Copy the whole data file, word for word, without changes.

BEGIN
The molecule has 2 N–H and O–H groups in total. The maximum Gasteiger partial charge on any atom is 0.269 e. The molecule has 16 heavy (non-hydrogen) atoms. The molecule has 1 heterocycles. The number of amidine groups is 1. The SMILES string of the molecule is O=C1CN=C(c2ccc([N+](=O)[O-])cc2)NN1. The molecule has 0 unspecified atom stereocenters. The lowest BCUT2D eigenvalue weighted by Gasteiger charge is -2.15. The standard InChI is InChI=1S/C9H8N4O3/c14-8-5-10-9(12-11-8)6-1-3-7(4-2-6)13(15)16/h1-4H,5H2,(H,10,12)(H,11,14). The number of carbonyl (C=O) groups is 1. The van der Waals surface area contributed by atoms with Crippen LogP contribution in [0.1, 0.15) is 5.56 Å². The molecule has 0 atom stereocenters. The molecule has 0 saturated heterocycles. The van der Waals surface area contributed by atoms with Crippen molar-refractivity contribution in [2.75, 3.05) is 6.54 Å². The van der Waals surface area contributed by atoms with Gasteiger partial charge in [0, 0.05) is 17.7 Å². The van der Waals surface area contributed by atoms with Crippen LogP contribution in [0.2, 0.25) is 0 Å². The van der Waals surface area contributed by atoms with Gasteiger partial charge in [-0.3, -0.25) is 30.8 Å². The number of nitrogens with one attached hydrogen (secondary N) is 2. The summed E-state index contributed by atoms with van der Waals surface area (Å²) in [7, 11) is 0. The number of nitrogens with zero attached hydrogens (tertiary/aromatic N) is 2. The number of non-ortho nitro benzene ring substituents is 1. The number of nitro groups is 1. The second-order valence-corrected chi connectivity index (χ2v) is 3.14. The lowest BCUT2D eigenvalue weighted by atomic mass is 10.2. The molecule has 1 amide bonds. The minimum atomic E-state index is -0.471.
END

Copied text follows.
The molecule has 2 N–H and O–H groups in total. The maximum Gasteiger partial charge on any atom is 0.269 e. The molecule has 16 heavy (non-hydrogen) atoms. The molecule has 1 heterocycles. The number of amidine groups is 1. The SMILES string of the molecule is O=C1CN=C(c2ccc([N+](=O)[O-])cc2)NN1. The molecule has 0 unspecified atom stereocenters. The lowest BCUT2D eigenvalue weighted by Gasteiger charge is -2.15. The standard InChI is InChI=1S/C9H8N4O3/c14-8-5-10-9(12-11-8)6-1-3-7(4-2-6)13(15)16/h1-4H,5H2,(H,10,12)(H,11,14). The number of carbonyl (C=O) groups is 1. The van der Waals surface area contributed by atoms with Crippen LogP contribution in [0.1, 0.15) is 5.56 Å². The molecule has 0 atom stereocenters. The molecule has 0 saturated heterocycles. The van der Waals surface area contributed by atoms with Crippen molar-refractivity contribution in [2.75, 3.05) is 6.54 Å². The van der Waals surface area contributed by atoms with Gasteiger partial charge in [0, 0.05) is 17.7 Å². The van der Waals surface area contributed by atoms with Crippen LogP contribution in [0.2, 0.25) is 0 Å². The van der Waals surface area contributed by atoms with Gasteiger partial charge in [-0.3, -0.25) is 30.8 Å². The number of nitrogens with one attached hydrogen (secondary N) is 2. The summed E-state index contributed by atoms with van der Waals surface area (Å²) in [7, 11) is 0. The number of nitrogens with zero attached hydrogens (tertiary/aromatic N) is 2. The number of non-ortho nitro benzene ring substituents is 1. The number of nitro groups is 1. The second-order valence-corrected chi connectivity index (χ2v) is 3.14. The lowest BCUT2D eigenvalue weighted by atomic mass is 10.2. The molecule has 1 amide bonds. The minimum atomic E-state index is -0.471.